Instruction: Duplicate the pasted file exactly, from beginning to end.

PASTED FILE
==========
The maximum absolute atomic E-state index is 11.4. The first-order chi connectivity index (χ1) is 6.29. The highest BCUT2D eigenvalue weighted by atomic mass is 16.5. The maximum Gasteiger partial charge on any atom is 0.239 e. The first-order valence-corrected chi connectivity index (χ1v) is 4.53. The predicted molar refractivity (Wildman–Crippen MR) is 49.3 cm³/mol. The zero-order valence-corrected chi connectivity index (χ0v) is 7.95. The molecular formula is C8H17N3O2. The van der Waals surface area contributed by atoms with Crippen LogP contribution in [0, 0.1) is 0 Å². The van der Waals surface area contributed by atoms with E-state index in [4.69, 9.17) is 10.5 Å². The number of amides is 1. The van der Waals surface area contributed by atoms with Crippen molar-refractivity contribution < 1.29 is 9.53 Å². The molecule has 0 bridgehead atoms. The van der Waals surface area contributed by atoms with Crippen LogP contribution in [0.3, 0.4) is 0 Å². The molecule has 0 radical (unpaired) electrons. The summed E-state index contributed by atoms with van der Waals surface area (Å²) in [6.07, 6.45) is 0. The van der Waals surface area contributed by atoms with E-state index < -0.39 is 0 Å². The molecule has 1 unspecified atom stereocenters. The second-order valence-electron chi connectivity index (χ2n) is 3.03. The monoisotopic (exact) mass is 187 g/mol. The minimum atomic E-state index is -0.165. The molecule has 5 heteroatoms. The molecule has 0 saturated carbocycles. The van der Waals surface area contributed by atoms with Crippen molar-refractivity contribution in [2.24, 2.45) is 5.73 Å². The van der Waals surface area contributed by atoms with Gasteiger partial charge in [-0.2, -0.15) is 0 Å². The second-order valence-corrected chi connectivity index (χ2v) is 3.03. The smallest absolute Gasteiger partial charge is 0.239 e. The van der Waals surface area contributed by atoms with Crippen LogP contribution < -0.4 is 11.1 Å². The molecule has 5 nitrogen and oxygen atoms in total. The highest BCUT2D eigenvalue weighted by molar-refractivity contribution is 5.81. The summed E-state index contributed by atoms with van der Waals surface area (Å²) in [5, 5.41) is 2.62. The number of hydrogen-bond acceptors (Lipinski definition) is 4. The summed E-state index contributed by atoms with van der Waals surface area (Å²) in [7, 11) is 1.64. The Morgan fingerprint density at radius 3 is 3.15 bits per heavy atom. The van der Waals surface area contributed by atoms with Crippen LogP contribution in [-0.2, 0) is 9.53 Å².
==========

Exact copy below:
The maximum absolute atomic E-state index is 11.4. The first-order chi connectivity index (χ1) is 6.29. The highest BCUT2D eigenvalue weighted by atomic mass is 16.5. The maximum Gasteiger partial charge on any atom is 0.239 e. The first-order valence-corrected chi connectivity index (χ1v) is 4.53. The predicted molar refractivity (Wildman–Crippen MR) is 49.3 cm³/mol. The zero-order valence-corrected chi connectivity index (χ0v) is 7.95. The molecular formula is C8H17N3O2. The van der Waals surface area contributed by atoms with Crippen LogP contribution in [0, 0.1) is 0 Å². The van der Waals surface area contributed by atoms with E-state index in [4.69, 9.17) is 10.5 Å². The number of amides is 1. The van der Waals surface area contributed by atoms with Crippen molar-refractivity contribution < 1.29 is 9.53 Å². The molecule has 0 bridgehead atoms. The van der Waals surface area contributed by atoms with Crippen LogP contribution in [0.3, 0.4) is 0 Å². The molecule has 0 radical (unpaired) electrons. The summed E-state index contributed by atoms with van der Waals surface area (Å²) in [6.07, 6.45) is 0. The van der Waals surface area contributed by atoms with E-state index < -0.39 is 0 Å². The molecule has 1 unspecified atom stereocenters. The second-order valence-electron chi connectivity index (χ2n) is 3.03. The monoisotopic (exact) mass is 187 g/mol. The minimum atomic E-state index is -0.165. The molecule has 5 heteroatoms. The molecule has 0 saturated carbocycles. The van der Waals surface area contributed by atoms with Crippen molar-refractivity contribution in [2.24, 2.45) is 5.73 Å². The van der Waals surface area contributed by atoms with Gasteiger partial charge in [-0.2, -0.15) is 0 Å². The second-order valence-corrected chi connectivity index (χ2v) is 3.03. The smallest absolute Gasteiger partial charge is 0.239 e. The van der Waals surface area contributed by atoms with Crippen LogP contribution < -0.4 is 11.1 Å². The molecule has 5 nitrogen and oxygen atoms in total. The highest BCUT2D eigenvalue weighted by molar-refractivity contribution is 5.81. The summed E-state index contributed by atoms with van der Waals surface area (Å²) in [5, 5.41) is 2.62. The number of hydrogen-bond acceptors (Lipinski definition) is 4. The summed E-state index contributed by atoms with van der Waals surface area (Å²) in [7, 11) is 1.64. The Morgan fingerprint density at radius 3 is 3.15 bits per heavy atom. The van der Waals surface area contributed by atoms with Crippen LogP contribution in [-0.2, 0) is 9.53 Å².